Patient: One male patient (age 78) with known calcification in conventional contrast weighted images was scanned using this protocol. The contrast weighted images included 3D T2*w using fast spoiled gradient echo and 2D TOF.

Image processing: The workflow of proposed vascular calcification imaging is shown in Figure 1. The TOF image was used to generate the juxtaluminal mask (Figure 1a-c). A histogram-based bias correction was applied to the ZTE images 3, before it was converted into the bone image by inverse-logarithmic operation (Figure 1d-e). The juxtaluminal mask was then applied to the bone image to get the calcification information only at juxtaluminal area (Figure 1f). The images were processed using Matlab (MATLAB 2016b, Mathworks, Natick, MA). The calculated images were then fused with TOF for CTA-like visual appearance (Figure 1g), using OrisiX (OsiriX 5.5.2, Pixmeo, Geneva, Switzerland). The generated images were then compared with other contrast weighed images at the same image location.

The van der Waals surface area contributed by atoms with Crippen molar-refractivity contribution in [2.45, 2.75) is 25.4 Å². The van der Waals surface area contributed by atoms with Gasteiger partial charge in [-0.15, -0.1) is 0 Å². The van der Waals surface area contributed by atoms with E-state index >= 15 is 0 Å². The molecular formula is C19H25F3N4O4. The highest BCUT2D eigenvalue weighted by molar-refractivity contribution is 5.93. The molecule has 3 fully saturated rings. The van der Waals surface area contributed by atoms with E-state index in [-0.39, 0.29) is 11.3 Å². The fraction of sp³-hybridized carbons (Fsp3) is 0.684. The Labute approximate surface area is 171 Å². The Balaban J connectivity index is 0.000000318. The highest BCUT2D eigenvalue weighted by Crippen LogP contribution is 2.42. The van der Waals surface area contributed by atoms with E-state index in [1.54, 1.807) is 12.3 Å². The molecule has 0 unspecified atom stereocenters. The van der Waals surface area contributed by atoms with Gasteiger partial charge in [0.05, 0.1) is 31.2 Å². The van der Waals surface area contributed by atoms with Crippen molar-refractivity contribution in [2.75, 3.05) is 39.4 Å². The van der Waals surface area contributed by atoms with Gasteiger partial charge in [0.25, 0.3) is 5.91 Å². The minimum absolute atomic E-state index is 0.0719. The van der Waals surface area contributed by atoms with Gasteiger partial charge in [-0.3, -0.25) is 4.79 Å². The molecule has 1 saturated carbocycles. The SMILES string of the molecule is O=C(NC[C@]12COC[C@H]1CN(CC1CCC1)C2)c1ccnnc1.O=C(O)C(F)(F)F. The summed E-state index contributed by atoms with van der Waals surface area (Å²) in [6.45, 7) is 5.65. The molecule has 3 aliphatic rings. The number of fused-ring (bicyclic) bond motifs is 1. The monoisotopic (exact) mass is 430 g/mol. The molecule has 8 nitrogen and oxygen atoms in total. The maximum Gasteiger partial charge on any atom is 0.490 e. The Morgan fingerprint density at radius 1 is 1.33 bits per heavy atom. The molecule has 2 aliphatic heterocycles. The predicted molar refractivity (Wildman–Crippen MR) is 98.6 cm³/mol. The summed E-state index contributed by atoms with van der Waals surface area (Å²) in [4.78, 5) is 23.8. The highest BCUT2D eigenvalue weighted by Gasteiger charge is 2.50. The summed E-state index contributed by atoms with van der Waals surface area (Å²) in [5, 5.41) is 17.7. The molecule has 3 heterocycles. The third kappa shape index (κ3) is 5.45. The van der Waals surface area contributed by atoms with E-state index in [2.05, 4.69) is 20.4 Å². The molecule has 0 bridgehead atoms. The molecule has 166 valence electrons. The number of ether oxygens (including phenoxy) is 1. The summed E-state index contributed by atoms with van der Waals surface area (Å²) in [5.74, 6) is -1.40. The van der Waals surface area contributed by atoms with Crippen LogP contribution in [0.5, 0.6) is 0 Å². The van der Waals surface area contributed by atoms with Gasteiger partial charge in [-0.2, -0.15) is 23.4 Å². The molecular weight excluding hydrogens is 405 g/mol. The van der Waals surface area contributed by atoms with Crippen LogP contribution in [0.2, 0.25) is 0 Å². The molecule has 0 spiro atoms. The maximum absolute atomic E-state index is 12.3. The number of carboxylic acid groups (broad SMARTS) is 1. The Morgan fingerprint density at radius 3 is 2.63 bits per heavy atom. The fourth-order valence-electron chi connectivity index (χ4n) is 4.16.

The volunteer images at different flip angles and RBWs are shown in Figure 2. A small flip angle (1°) achieved PD weighting while larger flip angles result in T1 saturation which confuses the bone appearance in the inverse image display. Smaller RBW images have severe off-resonance effects while large RBW eliminates these. Therefore, a small flip angle (1°) and large RBW (≥ ± 62.5 kHz) were used for the patient scan. In the patient scan, one vascular calcification was found using the proposed protocol. An example of the calcification image comparing with TOF and T2*w images is shown in Figure 3. Good correlation was found between the hyper-intense signal in calcification image with the hypo-intense signal in the T2*w and TOF images.